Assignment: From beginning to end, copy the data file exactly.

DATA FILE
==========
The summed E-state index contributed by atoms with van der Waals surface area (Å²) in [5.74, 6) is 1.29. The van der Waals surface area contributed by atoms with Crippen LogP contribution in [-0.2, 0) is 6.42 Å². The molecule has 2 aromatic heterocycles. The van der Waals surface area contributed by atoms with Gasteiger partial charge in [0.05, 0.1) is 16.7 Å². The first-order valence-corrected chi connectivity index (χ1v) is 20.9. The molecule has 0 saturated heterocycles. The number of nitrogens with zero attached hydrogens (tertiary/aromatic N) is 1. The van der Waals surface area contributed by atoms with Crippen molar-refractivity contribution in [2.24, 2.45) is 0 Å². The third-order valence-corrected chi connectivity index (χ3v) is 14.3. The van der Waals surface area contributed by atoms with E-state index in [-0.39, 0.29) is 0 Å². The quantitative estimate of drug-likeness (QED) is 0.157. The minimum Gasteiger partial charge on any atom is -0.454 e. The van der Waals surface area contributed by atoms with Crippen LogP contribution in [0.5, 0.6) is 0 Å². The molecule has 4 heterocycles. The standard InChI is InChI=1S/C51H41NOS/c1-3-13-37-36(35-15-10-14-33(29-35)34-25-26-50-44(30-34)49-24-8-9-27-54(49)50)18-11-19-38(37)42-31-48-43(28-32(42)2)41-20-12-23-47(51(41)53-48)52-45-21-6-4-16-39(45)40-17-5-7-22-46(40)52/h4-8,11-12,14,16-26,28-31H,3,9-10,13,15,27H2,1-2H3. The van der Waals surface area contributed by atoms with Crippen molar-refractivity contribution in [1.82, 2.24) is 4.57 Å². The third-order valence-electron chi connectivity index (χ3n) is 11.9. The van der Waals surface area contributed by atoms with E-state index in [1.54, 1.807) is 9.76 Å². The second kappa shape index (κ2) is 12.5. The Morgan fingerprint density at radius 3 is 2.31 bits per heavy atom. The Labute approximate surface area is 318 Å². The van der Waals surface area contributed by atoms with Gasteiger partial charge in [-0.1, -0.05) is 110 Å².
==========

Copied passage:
The summed E-state index contributed by atoms with van der Waals surface area (Å²) in [5.74, 6) is 1.29. The van der Waals surface area contributed by atoms with Crippen LogP contribution in [-0.2, 0) is 6.42 Å². The molecule has 2 aromatic heterocycles. The van der Waals surface area contributed by atoms with Gasteiger partial charge in [0.05, 0.1) is 16.7 Å². The first-order valence-corrected chi connectivity index (χ1v) is 20.9. The molecule has 0 saturated heterocycles. The number of nitrogens with zero attached hydrogens (tertiary/aromatic N) is 1. The van der Waals surface area contributed by atoms with Crippen molar-refractivity contribution in [2.24, 2.45) is 0 Å². The third-order valence-corrected chi connectivity index (χ3v) is 14.3. The van der Waals surface area contributed by atoms with E-state index in [-0.39, 0.29) is 0 Å². The quantitative estimate of drug-likeness (QED) is 0.157. The minimum Gasteiger partial charge on any atom is -0.454 e. The van der Waals surface area contributed by atoms with Crippen LogP contribution in [0.5, 0.6) is 0 Å². The molecule has 4 heterocycles. The standard InChI is InChI=1S/C51H41NOS/c1-3-13-37-36(35-15-10-14-33(29-35)34-25-26-50-44(30-34)49-24-8-9-27-54(49)50)18-11-19-38(37)42-31-48-43(28-32(42)2)41-20-12-23-47(51(41)53-48)52-45-21-6-4-16-39(45)40-17-5-7-22-46(40)52/h4-8,11-12,14,16-26,28-31H,3,9-10,13,15,27H2,1-2H3. The van der Waals surface area contributed by atoms with Crippen molar-refractivity contribution in [1.82, 2.24) is 4.57 Å². The third-order valence-electron chi connectivity index (χ3n) is 11.9. The van der Waals surface area contributed by atoms with E-state index in [1.54, 1.807) is 9.76 Å². The second kappa shape index (κ2) is 12.5. The Morgan fingerprint density at radius 3 is 2.31 bits per heavy atom. The Labute approximate surface area is 318 Å². The van der Waals surface area contributed by atoms with Gasteiger partial charge in [-0.1, -0.05) is 110 Å².